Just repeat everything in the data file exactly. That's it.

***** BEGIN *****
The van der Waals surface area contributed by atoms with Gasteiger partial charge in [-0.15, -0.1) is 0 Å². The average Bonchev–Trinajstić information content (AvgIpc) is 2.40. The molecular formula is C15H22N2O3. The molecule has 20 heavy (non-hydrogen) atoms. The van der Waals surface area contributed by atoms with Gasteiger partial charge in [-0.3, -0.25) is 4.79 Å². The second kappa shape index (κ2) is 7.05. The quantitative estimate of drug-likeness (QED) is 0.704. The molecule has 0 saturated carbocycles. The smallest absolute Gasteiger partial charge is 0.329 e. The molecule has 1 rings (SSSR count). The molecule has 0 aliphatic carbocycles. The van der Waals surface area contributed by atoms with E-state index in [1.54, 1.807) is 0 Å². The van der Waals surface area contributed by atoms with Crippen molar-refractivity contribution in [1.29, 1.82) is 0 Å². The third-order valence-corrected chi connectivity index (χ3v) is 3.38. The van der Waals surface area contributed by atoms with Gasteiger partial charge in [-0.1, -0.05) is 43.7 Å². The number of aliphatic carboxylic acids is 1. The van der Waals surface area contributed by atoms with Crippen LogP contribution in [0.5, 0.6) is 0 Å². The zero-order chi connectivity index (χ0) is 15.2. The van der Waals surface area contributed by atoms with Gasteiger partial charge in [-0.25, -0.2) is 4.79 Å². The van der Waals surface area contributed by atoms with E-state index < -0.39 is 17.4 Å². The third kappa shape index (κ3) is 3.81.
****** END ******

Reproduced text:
The van der Waals surface area contributed by atoms with Gasteiger partial charge in [-0.15, -0.1) is 0 Å². The average Bonchev–Trinajstić information content (AvgIpc) is 2.40. The molecular formula is C15H22N2O3. The molecule has 20 heavy (non-hydrogen) atoms. The van der Waals surface area contributed by atoms with Gasteiger partial charge in [-0.3, -0.25) is 4.79 Å². The second kappa shape index (κ2) is 7.05. The quantitative estimate of drug-likeness (QED) is 0.704. The molecule has 0 saturated carbocycles. The smallest absolute Gasteiger partial charge is 0.329 e. The molecule has 1 rings (SSSR count). The molecule has 0 aliphatic carbocycles. The van der Waals surface area contributed by atoms with E-state index in [1.54, 1.807) is 0 Å². The van der Waals surface area contributed by atoms with Crippen molar-refractivity contribution in [1.29, 1.82) is 0 Å². The third-order valence-corrected chi connectivity index (χ3v) is 3.38. The van der Waals surface area contributed by atoms with Gasteiger partial charge in [-0.1, -0.05) is 43.7 Å². The number of aliphatic carboxylic acids is 1. The van der Waals surface area contributed by atoms with Crippen LogP contribution in [0.5, 0.6) is 0 Å². The zero-order chi connectivity index (χ0) is 15.2. The van der Waals surface area contributed by atoms with Gasteiger partial charge in [-0.25, -0.2) is 4.79 Å². The van der Waals surface area contributed by atoms with E-state index < -0.39 is 17.4 Å². The third kappa shape index (κ3) is 3.81.